A court in Tiaret, 150 miles southwest of Algiers, delivered the written verdict yesterday after convicting the Christian on April 2, said Mustapha Krim, president of the Protestant Church of Algeria (EPA). Prosecution of “proselytism” violates Article 18 of the U.N. Universal Declaration of Human Rights, which affirms the inherent right to publicly manifest one’s faith.
The Christian, who requested anonymity, plans to appeal the two-year suspended sentence and a 100,000 (US$1,540) dinar fine, Krim said. Because it is suspended, the man will not have to serve his jail term unless he commits a repeat offense.
According to Krim, authorities brought charges against the man after he reluctantly gave a Bible to an undercover police officer who posed as someone interested in Christianity and insisted that he needed one.
Police have detained several other Christians in past weeks, apparently part of an effort to implement stringent regulations put in place two years ago to govern non-Muslim places of worship.
In addition to restricting church buildings and worship locations, the 2006 religion law also bans attempts to “shake the faith of a Muslim.”
“If you take this law to the extreme, it means that carrying more than one Bible is illegal,” said one long-time resident of Algeria who requested anonymity.
On March 29 police detained a Christian woman for 24 hours when they discovered she was carrying six books about Christianity during a routine check on the outskirts of Tiaret. Christian sources reported that she is scheduled to appear before a judge on May 7.
Two Christian men traveling by public bus from Tizi Ouzou to Bjaia on the evening of March 21 also were detained by police after they were found with 11 Bibles. The men were held for 24 hours and then released.
Acclerated Church Closures
Authorities in Algeria have accelerated church closures, with half of the country’s Protestant congregations now ordered to cease all activity, Christian support organization Open Doors reported today.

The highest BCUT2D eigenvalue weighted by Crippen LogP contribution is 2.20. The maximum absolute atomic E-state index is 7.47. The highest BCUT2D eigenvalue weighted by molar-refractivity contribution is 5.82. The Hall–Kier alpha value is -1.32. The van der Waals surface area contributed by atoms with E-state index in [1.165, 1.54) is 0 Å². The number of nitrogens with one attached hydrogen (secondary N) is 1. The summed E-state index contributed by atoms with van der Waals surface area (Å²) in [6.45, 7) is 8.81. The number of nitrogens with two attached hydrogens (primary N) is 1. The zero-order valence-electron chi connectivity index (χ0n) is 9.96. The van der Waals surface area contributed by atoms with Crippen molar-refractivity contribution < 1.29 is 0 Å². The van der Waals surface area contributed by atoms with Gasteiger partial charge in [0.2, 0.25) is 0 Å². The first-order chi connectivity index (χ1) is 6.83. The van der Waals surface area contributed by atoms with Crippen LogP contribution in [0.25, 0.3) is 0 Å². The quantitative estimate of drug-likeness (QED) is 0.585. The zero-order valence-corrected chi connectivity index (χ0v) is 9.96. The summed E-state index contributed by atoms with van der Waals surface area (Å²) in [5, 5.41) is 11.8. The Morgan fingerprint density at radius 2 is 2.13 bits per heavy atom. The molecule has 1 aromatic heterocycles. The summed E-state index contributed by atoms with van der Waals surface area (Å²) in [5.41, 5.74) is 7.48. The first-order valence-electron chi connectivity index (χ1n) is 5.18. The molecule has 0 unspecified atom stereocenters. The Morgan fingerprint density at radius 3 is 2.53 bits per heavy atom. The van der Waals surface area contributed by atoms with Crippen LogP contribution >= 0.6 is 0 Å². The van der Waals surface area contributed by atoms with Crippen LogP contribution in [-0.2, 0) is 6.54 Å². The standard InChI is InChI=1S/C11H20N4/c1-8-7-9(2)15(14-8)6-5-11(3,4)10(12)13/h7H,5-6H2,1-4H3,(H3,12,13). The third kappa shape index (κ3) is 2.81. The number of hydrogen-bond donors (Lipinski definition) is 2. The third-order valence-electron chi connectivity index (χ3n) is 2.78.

The Holland-based organization reported that 26 congregations have now been give orders to close. At least 16 belong to the EPA, which counts 32 members, while another 10 are from approximately 20 small independent house groups that exist around the country.
During an interview on national television on March 30, Religious Affairs Minister Bu’Abdallah Ghoulamullah claimed to be closing churches for not functioning “according to the law.” He said that the churches would be allowed to reopen after conforming to government regulations.
But several congregations report that they have decided to reopen their doors after multiple attempts to meet official regulations have failed to produce government approval.
“We have done everything, and we are conformed to what the religious minister said, and the provincial governor,” said one member of the Full Gospel church in south Tizi-Ouzou. “The result is nothing for the moment.”
The congregation has continued meetings despite an order to close their doors last month, prompting a visit from local police during their weekly meeting last Friday (April 4).
Seven policemen and a policewoman approached the church pastor at the end of the service at 1 p.m. to deliver written notice for the Christians to cease all activity. The officers apologized for interrupting the individual prayer that the pastor and other elders were carrying out for members of the 400 Christians in attendance but re-ordered the church to close down.
The head pastor immediately went to the local police station and explained why the congregation had decided to continue meeting. Police noted the explanation and again told the pastor to cease all activity before letting him go.
Other churches have faced similar difficulties in obtaining government approval for their activities.
“There was another church who went 11 times to the provincial governor and each time he sent them to get this paper or that paper, and so on,” a member of the Full Gospel church said.
In an April 1 statement, Krim responded to accusations by Algeria’s religious affairs minister that their congregations were not real churches, “only houses and garages disguised as churches and not in accordance with the law.”
“The honorable minister had forgotten to mention that our historic places of worship have been confiscated in order to transform them into mosques, into pharmacies, into museums and even into trade union headquarters,” Krim wrote.
Krim called on authorities to return church properties confiscated by the government after large numbers of Christians left the country when it gained independence in 1962.
Krim’s predecessor, former EPA president and 74-year-old U.S. citizen Hugh Johnson, left Algeria on March 26 after he was ordered to leave the previous month. His appeal remains before an Algerian court.